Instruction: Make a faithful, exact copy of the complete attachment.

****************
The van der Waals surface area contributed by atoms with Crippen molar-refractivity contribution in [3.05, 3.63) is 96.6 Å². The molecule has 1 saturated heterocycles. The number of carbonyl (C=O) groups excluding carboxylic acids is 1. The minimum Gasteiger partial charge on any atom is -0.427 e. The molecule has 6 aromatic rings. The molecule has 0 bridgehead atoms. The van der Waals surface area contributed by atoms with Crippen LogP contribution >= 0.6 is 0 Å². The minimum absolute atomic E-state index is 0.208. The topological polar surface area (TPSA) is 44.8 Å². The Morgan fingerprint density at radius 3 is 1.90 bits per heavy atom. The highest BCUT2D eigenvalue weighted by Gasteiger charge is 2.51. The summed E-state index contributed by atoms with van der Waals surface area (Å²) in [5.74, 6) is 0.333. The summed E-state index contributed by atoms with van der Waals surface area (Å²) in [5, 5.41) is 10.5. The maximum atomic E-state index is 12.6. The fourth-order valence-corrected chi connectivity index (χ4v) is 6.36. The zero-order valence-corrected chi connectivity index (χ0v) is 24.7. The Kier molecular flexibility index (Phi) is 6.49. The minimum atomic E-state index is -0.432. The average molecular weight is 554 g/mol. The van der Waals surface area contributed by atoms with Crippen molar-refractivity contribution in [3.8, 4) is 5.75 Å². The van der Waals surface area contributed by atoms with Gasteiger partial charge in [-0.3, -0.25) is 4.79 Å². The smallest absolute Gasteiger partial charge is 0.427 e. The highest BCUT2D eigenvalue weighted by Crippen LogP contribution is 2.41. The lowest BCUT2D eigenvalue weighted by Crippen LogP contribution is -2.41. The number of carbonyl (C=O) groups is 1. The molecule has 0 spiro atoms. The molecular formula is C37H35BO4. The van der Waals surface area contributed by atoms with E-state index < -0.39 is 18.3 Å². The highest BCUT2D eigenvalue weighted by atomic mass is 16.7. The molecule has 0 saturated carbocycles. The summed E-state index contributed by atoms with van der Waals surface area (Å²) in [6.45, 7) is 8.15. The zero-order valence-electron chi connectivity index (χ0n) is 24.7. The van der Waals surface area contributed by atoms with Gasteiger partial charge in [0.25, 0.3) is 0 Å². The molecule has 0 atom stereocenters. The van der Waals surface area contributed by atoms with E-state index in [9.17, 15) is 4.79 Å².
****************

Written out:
The van der Waals surface area contributed by atoms with Crippen molar-refractivity contribution in [3.05, 3.63) is 96.6 Å². The molecule has 1 saturated heterocycles. The number of carbonyl (C=O) groups excluding carboxylic acids is 1. The minimum Gasteiger partial charge on any atom is -0.427 e. The molecule has 6 aromatic rings. The molecule has 0 bridgehead atoms. The van der Waals surface area contributed by atoms with Crippen LogP contribution >= 0.6 is 0 Å². The minimum absolute atomic E-state index is 0.208. The topological polar surface area (TPSA) is 44.8 Å². The Morgan fingerprint density at radius 3 is 1.90 bits per heavy atom. The highest BCUT2D eigenvalue weighted by Gasteiger charge is 2.51. The summed E-state index contributed by atoms with van der Waals surface area (Å²) in [5.74, 6) is 0.333. The summed E-state index contributed by atoms with van der Waals surface area (Å²) in [5, 5.41) is 10.5. The maximum atomic E-state index is 12.6. The fourth-order valence-corrected chi connectivity index (χ4v) is 6.36. The zero-order valence-corrected chi connectivity index (χ0v) is 24.7. The Kier molecular flexibility index (Phi) is 6.49. The minimum atomic E-state index is -0.432. The average molecular weight is 554 g/mol. The van der Waals surface area contributed by atoms with Crippen molar-refractivity contribution in [3.8, 4) is 5.75 Å². The van der Waals surface area contributed by atoms with Gasteiger partial charge in [-0.3, -0.25) is 4.79 Å². The smallest absolute Gasteiger partial charge is 0.427 e. The highest BCUT2D eigenvalue weighted by Crippen LogP contribution is 2.41. The lowest BCUT2D eigenvalue weighted by Crippen LogP contribution is -2.41. The number of carbonyl (C=O) groups is 1. The molecule has 0 spiro atoms. The molecular formula is C37H35BO4. The van der Waals surface area contributed by atoms with E-state index < -0.39 is 18.3 Å². The highest BCUT2D eigenvalue weighted by atomic mass is 16.7. The molecule has 0 saturated carbocycles. The summed E-state index contributed by atoms with van der Waals surface area (Å²) in [6.45, 7) is 8.15. The zero-order valence-electron chi connectivity index (χ0n) is 24.7. The van der Waals surface area contributed by atoms with Gasteiger partial charge in [0.25, 0.3) is 0 Å². The molecule has 0 atom stereocenters. The van der Waals surface area contributed by atoms with E-state index in [9.17, 15) is 4.79 Å².